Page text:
Camelbak was started back in 1988 and really took off in the 2000s as it was the first to come out with a backpack with a bladder to hold water. It has been the leader in hydration packs since then. The products are high quality. I’ve have four Camelbaks for seven years and they still look and work like they are brand new. The bladders and tubes can get a little gross if you’re not good about keeping it clean, but Camelbak has a bladder cleaning kit that will help you keep the tubes and bladders clean and free of ick.

Geigerrig is a company based out of Utah, that started in early 2010. In my opinion, the Geigerrig hydration packs are the best on the market. They are extremely rugged and well-made. They have two innovations that put their product above Camelbak. Their water bladder, which they call a reservoir can be turned inside out and washed in the dishwasher! How awesome is that. No more worrying about trying to squeeze your whole hand into the bladder to clean it with a brush. This reservoir comes out of the dishwasher completely clean and sanitized. That is wonderful peace of mind for me. It also has a rubber bulb on one of the shoulder straps that when pumped, pressurizes the reservoir. The benefit to this is that not only do you not have to suck water through the tube but it flows out at a perfect rate. You want to spray your face and cool down? No problem! You want to give your dog something to drink while he is out on the trail with you? No problem and no dog slobber on your mouthpiece either! This pack is the best. Since it is still a new company, they don’t have the colors and the selections that bigger companies have, but I see that changing as they grow.

Here are my recommendations for hydration packs:

Small Day Packs

These are great backpacks for biking, but also for the short day hiker. They are not made for storage. If you’re biking for the day or only hiking for an hour or two, there’s still room for a couple of granola bars for the trail, but not much else.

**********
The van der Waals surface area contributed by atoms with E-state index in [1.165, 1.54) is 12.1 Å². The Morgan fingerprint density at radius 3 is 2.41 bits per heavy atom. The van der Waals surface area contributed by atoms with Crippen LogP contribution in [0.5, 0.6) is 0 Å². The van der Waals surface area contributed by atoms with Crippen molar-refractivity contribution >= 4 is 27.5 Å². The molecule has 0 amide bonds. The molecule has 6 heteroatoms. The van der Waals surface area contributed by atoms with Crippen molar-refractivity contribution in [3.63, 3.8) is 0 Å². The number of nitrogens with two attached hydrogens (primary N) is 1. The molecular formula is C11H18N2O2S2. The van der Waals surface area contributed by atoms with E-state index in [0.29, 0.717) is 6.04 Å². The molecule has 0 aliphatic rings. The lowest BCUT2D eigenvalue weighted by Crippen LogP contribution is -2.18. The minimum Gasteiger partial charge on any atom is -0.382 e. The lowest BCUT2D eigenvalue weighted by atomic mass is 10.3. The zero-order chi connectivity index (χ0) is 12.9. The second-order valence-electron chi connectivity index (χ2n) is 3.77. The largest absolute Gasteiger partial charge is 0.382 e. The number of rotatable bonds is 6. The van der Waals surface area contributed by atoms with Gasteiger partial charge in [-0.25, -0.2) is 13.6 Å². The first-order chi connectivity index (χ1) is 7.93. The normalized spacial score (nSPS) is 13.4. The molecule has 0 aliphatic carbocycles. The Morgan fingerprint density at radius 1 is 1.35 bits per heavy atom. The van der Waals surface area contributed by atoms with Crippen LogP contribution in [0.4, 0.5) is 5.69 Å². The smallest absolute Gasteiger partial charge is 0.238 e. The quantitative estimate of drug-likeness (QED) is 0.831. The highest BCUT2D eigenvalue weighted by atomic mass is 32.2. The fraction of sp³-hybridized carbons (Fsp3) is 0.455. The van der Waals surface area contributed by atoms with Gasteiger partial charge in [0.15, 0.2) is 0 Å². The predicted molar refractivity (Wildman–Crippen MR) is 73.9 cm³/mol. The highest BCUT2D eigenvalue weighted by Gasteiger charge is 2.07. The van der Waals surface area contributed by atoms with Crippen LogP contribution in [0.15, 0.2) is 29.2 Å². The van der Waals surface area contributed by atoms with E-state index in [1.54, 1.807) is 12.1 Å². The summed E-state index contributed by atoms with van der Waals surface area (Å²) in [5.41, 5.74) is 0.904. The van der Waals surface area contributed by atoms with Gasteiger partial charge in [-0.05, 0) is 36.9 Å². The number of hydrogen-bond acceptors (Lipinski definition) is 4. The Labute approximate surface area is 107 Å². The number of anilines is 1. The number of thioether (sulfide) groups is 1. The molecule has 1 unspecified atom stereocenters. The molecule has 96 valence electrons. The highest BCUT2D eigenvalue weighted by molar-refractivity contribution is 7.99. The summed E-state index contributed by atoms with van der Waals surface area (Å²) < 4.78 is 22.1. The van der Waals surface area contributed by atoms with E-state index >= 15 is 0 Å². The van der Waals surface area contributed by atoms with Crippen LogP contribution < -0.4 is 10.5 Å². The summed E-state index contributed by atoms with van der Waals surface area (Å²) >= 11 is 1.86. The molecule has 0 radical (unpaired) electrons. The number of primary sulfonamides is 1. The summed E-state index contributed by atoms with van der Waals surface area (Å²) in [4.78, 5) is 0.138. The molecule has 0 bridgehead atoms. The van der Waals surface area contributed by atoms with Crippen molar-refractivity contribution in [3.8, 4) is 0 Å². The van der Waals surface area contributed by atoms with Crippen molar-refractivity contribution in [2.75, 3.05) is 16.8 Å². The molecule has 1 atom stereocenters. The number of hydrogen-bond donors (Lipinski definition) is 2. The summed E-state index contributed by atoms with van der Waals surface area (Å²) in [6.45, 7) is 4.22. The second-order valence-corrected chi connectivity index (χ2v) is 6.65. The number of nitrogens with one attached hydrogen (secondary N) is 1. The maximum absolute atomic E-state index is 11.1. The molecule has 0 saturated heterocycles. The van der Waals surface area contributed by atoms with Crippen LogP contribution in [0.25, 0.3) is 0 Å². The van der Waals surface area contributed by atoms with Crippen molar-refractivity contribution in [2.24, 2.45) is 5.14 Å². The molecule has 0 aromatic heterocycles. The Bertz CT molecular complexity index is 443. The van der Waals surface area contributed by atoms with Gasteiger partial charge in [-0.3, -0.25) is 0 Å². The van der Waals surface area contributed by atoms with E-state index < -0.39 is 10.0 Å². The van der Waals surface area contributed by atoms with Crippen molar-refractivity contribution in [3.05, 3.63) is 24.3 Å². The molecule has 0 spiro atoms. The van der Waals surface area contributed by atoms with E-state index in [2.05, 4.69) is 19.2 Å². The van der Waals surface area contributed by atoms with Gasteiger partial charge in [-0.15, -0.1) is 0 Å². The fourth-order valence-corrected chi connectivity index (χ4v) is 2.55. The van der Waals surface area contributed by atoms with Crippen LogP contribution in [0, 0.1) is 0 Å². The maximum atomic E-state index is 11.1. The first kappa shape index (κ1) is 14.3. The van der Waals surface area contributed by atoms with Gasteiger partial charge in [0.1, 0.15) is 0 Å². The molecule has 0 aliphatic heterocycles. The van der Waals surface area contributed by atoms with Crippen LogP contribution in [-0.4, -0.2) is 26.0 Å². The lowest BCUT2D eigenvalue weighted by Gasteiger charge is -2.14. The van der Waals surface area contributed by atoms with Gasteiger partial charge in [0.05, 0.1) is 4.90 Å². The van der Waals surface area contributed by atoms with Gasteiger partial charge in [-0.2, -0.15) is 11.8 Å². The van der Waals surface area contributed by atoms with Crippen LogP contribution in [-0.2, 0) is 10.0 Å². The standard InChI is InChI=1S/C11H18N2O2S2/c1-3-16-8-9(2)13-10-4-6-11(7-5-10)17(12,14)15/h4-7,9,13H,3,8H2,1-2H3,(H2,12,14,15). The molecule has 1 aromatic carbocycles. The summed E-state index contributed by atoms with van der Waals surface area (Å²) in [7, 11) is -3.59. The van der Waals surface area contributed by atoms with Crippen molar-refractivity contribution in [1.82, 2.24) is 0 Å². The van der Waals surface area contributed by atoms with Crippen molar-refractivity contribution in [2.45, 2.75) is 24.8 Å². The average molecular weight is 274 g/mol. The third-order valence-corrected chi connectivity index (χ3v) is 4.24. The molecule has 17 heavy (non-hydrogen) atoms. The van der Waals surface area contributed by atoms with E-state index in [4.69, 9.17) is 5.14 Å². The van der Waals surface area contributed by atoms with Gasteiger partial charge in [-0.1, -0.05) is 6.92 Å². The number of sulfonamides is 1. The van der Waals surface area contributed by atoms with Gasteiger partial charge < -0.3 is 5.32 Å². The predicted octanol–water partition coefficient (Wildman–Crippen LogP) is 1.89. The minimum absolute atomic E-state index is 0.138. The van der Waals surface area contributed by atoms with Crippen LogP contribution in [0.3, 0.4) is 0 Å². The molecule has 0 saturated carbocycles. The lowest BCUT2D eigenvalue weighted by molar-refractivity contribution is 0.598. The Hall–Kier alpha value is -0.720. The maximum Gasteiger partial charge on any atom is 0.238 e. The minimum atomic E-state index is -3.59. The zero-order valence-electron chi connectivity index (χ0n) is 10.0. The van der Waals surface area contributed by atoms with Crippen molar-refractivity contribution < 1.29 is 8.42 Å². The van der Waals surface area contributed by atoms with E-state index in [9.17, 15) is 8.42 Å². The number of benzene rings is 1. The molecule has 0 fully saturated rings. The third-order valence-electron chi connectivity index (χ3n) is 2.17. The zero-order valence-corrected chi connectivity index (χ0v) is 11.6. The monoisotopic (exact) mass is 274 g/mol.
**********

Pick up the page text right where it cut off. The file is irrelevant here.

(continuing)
CamelBak Lobo
Price *$99








Geigerrig 700
Price *$135-$159







Geigerrig 710
Price *$140-$169








Large Day Packs

These hydration packs are great if you hike is still a day hike but is more than a couple of hours. There is enough room in these to carry all your hiking/survival essentials, snacks, as well as a light jacket, maps, and pretty much anything else you would need on an all day hike. My long time favorite has been the Camelbak H.A.W.G. and the Geigerrig 1600. The Geigerrig 1600 has a ton of storage space and is still very comfortable.

Camelbak M.U.L.E.
Price *$109








Camelbak H.A.W.G.
Price *$158






Camelbak Fourteener 24 Crux
Price *$145





Camelback K.U.D.U. 18 Crux
Price *$223





Teton Sports Oasis 1200
Price *$55








Geigerrig 1200
Price *$135-$165







Geigerrig 1600
Price *$177-$199









*Prices may vary depending on website and season.

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About Author

Adam is an experienced hiker and canyoneer, who has visited some of the most breathtaking and remote places in the United States. As an instructor for Desert and Wilderness Survival, and for Leave No Trace camping practices, he shares his passion and respect for the outdoors to all. Adam is currently a Scoutmaster in the Boy Scout of America, and is an Eagle Scout. As the founder of www.yourhikeguide.com, his goal is to educate others on the joys of hiking.